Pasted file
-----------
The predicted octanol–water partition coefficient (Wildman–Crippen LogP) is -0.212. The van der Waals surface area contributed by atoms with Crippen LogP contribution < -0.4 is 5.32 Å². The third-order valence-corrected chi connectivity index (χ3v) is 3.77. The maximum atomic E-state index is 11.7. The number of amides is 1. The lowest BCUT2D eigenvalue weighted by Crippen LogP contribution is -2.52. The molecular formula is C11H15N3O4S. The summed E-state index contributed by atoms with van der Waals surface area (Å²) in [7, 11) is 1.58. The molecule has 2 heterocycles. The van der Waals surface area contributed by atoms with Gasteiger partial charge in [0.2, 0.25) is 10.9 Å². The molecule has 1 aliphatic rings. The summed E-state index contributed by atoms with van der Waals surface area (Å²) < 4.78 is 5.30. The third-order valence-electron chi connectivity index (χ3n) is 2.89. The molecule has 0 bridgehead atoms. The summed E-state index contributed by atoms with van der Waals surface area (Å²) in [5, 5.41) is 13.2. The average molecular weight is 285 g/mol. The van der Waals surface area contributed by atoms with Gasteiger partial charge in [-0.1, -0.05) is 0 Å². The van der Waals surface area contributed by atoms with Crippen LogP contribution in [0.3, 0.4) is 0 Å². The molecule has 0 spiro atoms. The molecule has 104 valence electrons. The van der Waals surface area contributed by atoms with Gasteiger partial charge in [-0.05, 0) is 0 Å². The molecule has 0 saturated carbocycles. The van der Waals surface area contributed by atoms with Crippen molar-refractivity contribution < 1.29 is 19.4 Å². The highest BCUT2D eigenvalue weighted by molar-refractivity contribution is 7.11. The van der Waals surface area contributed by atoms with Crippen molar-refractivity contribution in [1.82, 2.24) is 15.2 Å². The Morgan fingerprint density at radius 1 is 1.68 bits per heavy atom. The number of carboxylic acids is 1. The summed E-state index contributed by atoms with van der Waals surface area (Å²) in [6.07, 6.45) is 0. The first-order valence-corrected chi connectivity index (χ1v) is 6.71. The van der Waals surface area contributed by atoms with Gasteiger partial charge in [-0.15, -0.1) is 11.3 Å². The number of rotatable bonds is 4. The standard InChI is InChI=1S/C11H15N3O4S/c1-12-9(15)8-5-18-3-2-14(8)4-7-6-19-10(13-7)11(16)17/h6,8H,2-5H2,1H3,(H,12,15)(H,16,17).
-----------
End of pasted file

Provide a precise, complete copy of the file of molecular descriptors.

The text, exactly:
The predicted octanol–water partition coefficient (Wildman–Crippen LogP) is -0.212. The van der Waals surface area contributed by atoms with Crippen LogP contribution < -0.4 is 5.32 Å². The third-order valence-corrected chi connectivity index (χ3v) is 3.77. The maximum atomic E-state index is 11.7. The number of amides is 1. The lowest BCUT2D eigenvalue weighted by Crippen LogP contribution is -2.52. The molecular formula is C11H15N3O4S. The summed E-state index contributed by atoms with van der Waals surface area (Å²) in [7, 11) is 1.58. The molecule has 2 heterocycles. The van der Waals surface area contributed by atoms with Gasteiger partial charge in [0.2, 0.25) is 10.9 Å². The molecule has 1 aliphatic rings. The summed E-state index contributed by atoms with van der Waals surface area (Å²) < 4.78 is 5.30. The third-order valence-electron chi connectivity index (χ3n) is 2.89. The molecule has 0 bridgehead atoms. The summed E-state index contributed by atoms with van der Waals surface area (Å²) in [5, 5.41) is 13.2. The average molecular weight is 285 g/mol. The van der Waals surface area contributed by atoms with Gasteiger partial charge in [-0.1, -0.05) is 0 Å². The van der Waals surface area contributed by atoms with Crippen LogP contribution in [0.3, 0.4) is 0 Å². The molecule has 0 spiro atoms. The molecule has 104 valence electrons. The van der Waals surface area contributed by atoms with Gasteiger partial charge in [-0.05, 0) is 0 Å². The molecule has 0 saturated carbocycles. The van der Waals surface area contributed by atoms with Crippen molar-refractivity contribution < 1.29 is 19.4 Å². The highest BCUT2D eigenvalue weighted by molar-refractivity contribution is 7.11. The van der Waals surface area contributed by atoms with Crippen molar-refractivity contribution in [1.82, 2.24) is 15.2 Å². The Morgan fingerprint density at radius 1 is 1.68 bits per heavy atom. The number of carboxylic acids is 1. The summed E-state index contributed by atoms with van der Waals surface area (Å²) in [6.07, 6.45) is 0. The first-order valence-corrected chi connectivity index (χ1v) is 6.71. The van der Waals surface area contributed by atoms with Gasteiger partial charge in [-0.15, -0.1) is 11.3 Å². The number of rotatable bonds is 4. The standard InChI is InChI=1S/C11H15N3O4S/c1-12-9(15)8-5-18-3-2-14(8)4-7-6-19-10(13-7)11(16)17/h6,8H,2-5H2,1H3,(H,12,15)(H,16,17).